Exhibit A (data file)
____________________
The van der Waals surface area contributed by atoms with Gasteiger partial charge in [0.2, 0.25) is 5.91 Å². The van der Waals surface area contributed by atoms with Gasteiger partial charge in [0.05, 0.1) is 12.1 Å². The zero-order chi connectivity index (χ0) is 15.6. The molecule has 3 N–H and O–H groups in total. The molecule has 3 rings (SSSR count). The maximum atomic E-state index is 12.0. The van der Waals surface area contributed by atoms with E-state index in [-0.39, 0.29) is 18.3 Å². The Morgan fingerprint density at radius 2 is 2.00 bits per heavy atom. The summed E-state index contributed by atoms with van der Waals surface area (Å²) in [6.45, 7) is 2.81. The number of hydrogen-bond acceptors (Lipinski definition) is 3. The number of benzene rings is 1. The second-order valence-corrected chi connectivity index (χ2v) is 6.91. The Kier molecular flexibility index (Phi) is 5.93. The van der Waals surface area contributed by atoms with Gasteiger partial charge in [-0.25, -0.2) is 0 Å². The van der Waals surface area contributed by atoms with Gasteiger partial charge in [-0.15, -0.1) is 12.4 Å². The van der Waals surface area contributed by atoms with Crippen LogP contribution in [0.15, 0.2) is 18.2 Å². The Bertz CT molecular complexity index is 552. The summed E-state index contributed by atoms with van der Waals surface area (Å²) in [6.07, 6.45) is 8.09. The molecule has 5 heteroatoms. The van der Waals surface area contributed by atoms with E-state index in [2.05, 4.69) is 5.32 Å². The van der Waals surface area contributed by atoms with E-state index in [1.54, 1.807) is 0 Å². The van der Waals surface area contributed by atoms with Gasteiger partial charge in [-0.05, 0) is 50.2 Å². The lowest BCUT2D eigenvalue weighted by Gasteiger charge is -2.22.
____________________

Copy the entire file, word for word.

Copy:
The van der Waals surface area contributed by atoms with Gasteiger partial charge in [0.2, 0.25) is 5.91 Å². The van der Waals surface area contributed by atoms with Gasteiger partial charge in [0.05, 0.1) is 12.1 Å². The zero-order chi connectivity index (χ0) is 15.6. The molecule has 3 N–H and O–H groups in total. The molecule has 3 rings (SSSR count). The maximum atomic E-state index is 12.0. The van der Waals surface area contributed by atoms with E-state index in [-0.39, 0.29) is 18.3 Å². The Morgan fingerprint density at radius 2 is 2.00 bits per heavy atom. The summed E-state index contributed by atoms with van der Waals surface area (Å²) in [6.45, 7) is 2.81. The number of hydrogen-bond acceptors (Lipinski definition) is 3. The number of benzene rings is 1. The second-order valence-corrected chi connectivity index (χ2v) is 6.91. The Kier molecular flexibility index (Phi) is 5.93. The van der Waals surface area contributed by atoms with Gasteiger partial charge in [-0.25, -0.2) is 0 Å². The van der Waals surface area contributed by atoms with Gasteiger partial charge in [-0.15, -0.1) is 12.4 Å². The van der Waals surface area contributed by atoms with Crippen LogP contribution in [0.15, 0.2) is 18.2 Å². The Bertz CT molecular complexity index is 552. The summed E-state index contributed by atoms with van der Waals surface area (Å²) in [6.07, 6.45) is 8.09. The molecule has 5 heteroatoms. The van der Waals surface area contributed by atoms with E-state index in [2.05, 4.69) is 5.32 Å². The van der Waals surface area contributed by atoms with E-state index in [1.54, 1.807) is 0 Å². The van der Waals surface area contributed by atoms with Gasteiger partial charge in [-0.05, 0) is 50.2 Å². The lowest BCUT2D eigenvalue weighted by Gasteiger charge is -2.22.